China is full of surprises. One recent article Ashley sent me was regarding a bottle of PBR selling at USD 44.00 a bottle (and continued here). Equally surprising are the gems you find when you leave the cities behind and drive out into the countryside. On Saturday Werner, Rachael and their two South African friends offered me an opportunity to get out of Chengdu. We headed off to a mountain an hour and half out of Chengdu called Heming Shan (He Ming Mountain). Having never heard of the mountain and being in need of an escape from Chengdu I gratefully accepted their offer. After taking the scenic route to third ring road, and stopping for a fantastic lunch, we finally arrived at the base of the mountain.
The mountain is situated at the beginning of the Tibetan plateau which makes the “mountain” more a part of a chain than an independent mountain. Regardless, Hemingshan area has mountains, dense forest, lost of screaming birds and cicadas and clean rivers making it feel much more remote than an hour and half from Chengdu.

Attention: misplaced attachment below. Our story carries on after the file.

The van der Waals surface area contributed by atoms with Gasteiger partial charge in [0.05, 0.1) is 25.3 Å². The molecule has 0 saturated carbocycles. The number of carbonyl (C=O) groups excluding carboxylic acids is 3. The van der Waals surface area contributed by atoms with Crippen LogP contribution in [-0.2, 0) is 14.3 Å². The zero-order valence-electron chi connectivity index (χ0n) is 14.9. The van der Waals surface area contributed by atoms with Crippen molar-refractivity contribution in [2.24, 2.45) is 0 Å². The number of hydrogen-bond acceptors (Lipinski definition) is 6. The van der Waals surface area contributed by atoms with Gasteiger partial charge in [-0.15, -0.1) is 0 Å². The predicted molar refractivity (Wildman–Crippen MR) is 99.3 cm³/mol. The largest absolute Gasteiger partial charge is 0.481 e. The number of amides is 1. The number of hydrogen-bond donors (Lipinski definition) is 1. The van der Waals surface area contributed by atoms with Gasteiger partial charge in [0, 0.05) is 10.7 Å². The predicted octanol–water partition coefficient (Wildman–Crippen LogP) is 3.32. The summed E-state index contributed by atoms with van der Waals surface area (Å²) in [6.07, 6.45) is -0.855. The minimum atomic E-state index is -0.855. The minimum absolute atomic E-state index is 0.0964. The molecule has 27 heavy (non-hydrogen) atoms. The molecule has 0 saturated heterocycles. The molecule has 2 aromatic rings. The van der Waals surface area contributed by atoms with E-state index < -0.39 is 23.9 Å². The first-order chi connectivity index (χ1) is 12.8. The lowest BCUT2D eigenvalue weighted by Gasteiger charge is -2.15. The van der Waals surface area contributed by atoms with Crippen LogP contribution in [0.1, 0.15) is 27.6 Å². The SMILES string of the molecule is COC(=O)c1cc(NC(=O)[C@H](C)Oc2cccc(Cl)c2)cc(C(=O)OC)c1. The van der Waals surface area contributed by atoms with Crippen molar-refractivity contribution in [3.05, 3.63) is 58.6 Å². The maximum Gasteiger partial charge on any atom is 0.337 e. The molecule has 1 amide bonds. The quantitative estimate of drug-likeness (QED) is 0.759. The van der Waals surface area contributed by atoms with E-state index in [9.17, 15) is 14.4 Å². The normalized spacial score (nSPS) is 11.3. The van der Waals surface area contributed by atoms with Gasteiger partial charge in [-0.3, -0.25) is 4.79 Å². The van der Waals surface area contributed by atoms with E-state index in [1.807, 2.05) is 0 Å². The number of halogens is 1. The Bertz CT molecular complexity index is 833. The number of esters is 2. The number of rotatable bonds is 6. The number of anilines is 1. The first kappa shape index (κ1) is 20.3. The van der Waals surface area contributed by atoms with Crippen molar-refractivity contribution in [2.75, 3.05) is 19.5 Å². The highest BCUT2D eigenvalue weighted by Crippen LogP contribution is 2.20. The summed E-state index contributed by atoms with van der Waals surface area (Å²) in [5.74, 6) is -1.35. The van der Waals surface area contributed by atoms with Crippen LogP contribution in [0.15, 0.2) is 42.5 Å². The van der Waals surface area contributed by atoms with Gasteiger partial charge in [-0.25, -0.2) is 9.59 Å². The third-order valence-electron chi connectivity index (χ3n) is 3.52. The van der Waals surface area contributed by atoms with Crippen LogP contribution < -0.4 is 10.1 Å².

My guides (Werner and Rachael) informed me Hemingshan is the second most important mountain in Daoism (or Taoism) which explained the presence of the temple. The temple was in varying stages of completion with parts being repaired , refurbished and new parts being constructed. With China’s long history, in addition to more recent periods of social unrest, it is not uncommon to see temples and places of cultural significance receiving facelifts. The 2008 Wenchuan earthquake, measuring 7.9 on the rector scale and lasting for two minutes, also damaged many buildings in Sichuan.
Even though were only stayed a hour (sorry Werner and Rachael, I really did not hear my phone) the lack of screaming children, horns and the constant presence of 13 million people had was sheer bliss. One thing I find living in China, and this holds true for most big cities, is that it can be very hard to escape the masses. But when I am successful I really enjoy it. Which is why I am happy we made it there before the local government completes the hotel and Daoist-Disneyland at the base of the mountain. But I’m going to leave my thoughts regarding the costs and benefits of China’s domestic tourism for another blog entry.